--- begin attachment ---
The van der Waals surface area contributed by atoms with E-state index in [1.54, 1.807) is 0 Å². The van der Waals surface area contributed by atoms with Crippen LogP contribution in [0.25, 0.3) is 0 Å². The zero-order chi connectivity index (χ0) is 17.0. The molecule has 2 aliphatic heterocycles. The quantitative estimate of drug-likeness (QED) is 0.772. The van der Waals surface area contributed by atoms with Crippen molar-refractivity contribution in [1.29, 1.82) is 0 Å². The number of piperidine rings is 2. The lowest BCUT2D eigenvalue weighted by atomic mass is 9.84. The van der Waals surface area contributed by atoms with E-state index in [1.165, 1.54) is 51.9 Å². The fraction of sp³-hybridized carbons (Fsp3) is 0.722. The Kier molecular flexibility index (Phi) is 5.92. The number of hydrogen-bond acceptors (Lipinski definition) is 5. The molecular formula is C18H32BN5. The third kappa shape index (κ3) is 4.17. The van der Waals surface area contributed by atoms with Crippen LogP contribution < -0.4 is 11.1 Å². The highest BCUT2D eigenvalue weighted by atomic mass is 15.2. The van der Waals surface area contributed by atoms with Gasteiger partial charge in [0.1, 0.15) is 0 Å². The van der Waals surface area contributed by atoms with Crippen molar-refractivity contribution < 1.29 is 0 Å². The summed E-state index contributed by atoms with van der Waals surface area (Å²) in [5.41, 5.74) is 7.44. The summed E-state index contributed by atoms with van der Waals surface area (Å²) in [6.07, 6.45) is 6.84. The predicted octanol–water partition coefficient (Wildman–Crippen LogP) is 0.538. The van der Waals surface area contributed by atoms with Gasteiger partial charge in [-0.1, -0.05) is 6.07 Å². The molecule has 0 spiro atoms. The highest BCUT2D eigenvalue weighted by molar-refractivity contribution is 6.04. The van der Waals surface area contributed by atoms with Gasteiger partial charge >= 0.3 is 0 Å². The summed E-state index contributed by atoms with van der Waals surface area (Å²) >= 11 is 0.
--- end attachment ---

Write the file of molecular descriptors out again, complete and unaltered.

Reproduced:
The van der Waals surface area contributed by atoms with E-state index in [1.54, 1.807) is 0 Å². The van der Waals surface area contributed by atoms with Crippen LogP contribution in [0.25, 0.3) is 0 Å². The zero-order chi connectivity index (χ0) is 17.0. The molecule has 2 aliphatic heterocycles. The quantitative estimate of drug-likeness (QED) is 0.772. The van der Waals surface area contributed by atoms with Crippen molar-refractivity contribution in [1.29, 1.82) is 0 Å². The number of piperidine rings is 2. The lowest BCUT2D eigenvalue weighted by atomic mass is 9.84. The van der Waals surface area contributed by atoms with E-state index in [1.165, 1.54) is 51.9 Å². The fraction of sp³-hybridized carbons (Fsp3) is 0.722. The Kier molecular flexibility index (Phi) is 5.92. The number of hydrogen-bond acceptors (Lipinski definition) is 5. The molecular formula is C18H32BN5. The third kappa shape index (κ3) is 4.17. The van der Waals surface area contributed by atoms with Crippen LogP contribution < -0.4 is 11.1 Å². The highest BCUT2D eigenvalue weighted by atomic mass is 15.2. The van der Waals surface area contributed by atoms with Gasteiger partial charge in [0.1, 0.15) is 0 Å². The van der Waals surface area contributed by atoms with Crippen molar-refractivity contribution < 1.29 is 0 Å². The summed E-state index contributed by atoms with van der Waals surface area (Å²) in [5.41, 5.74) is 7.44. The summed E-state index contributed by atoms with van der Waals surface area (Å²) in [6.07, 6.45) is 6.84. The predicted octanol–water partition coefficient (Wildman–Crippen LogP) is 0.538. The van der Waals surface area contributed by atoms with Gasteiger partial charge in [-0.1, -0.05) is 6.07 Å². The molecule has 0 spiro atoms. The highest BCUT2D eigenvalue weighted by molar-refractivity contribution is 6.04. The van der Waals surface area contributed by atoms with Gasteiger partial charge >= 0.3 is 0 Å². The summed E-state index contributed by atoms with van der Waals surface area (Å²) >= 11 is 0.